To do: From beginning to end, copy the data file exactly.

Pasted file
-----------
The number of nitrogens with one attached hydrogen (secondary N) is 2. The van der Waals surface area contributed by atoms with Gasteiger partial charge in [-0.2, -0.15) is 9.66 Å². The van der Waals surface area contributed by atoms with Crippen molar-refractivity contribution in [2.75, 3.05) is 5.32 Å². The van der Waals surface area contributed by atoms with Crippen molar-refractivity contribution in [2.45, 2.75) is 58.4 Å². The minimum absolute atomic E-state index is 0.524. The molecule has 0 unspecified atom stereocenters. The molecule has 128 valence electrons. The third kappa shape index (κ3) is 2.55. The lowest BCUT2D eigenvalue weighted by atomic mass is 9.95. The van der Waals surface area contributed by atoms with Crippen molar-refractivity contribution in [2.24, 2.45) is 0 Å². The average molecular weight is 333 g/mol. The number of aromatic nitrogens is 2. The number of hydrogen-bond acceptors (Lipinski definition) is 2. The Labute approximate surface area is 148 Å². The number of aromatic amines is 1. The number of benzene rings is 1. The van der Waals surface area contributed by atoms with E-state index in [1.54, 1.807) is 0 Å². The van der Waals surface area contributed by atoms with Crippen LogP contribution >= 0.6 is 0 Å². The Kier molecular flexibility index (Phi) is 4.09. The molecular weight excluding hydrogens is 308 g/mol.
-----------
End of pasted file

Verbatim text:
The number of nitrogens with one attached hydrogen (secondary N) is 2. The van der Waals surface area contributed by atoms with Gasteiger partial charge in [-0.2, -0.15) is 9.66 Å². The van der Waals surface area contributed by atoms with Crippen molar-refractivity contribution in [2.75, 3.05) is 5.32 Å². The van der Waals surface area contributed by atoms with Crippen molar-refractivity contribution in [2.45, 2.75) is 58.4 Å². The minimum absolute atomic E-state index is 0.524. The molecule has 0 unspecified atom stereocenters. The molecule has 128 valence electrons. The third kappa shape index (κ3) is 2.55. The lowest BCUT2D eigenvalue weighted by atomic mass is 9.95. The van der Waals surface area contributed by atoms with Crippen molar-refractivity contribution in [2.24, 2.45) is 0 Å². The average molecular weight is 333 g/mol. The number of aromatic nitrogens is 2. The number of hydrogen-bond acceptors (Lipinski definition) is 2. The Labute approximate surface area is 148 Å². The number of aromatic amines is 1. The number of benzene rings is 1. The van der Waals surface area contributed by atoms with E-state index in [1.54, 1.807) is 0 Å². The van der Waals surface area contributed by atoms with Crippen LogP contribution >= 0.6 is 0 Å². The Kier molecular flexibility index (Phi) is 4.09. The molecular weight excluding hydrogens is 308 g/mol.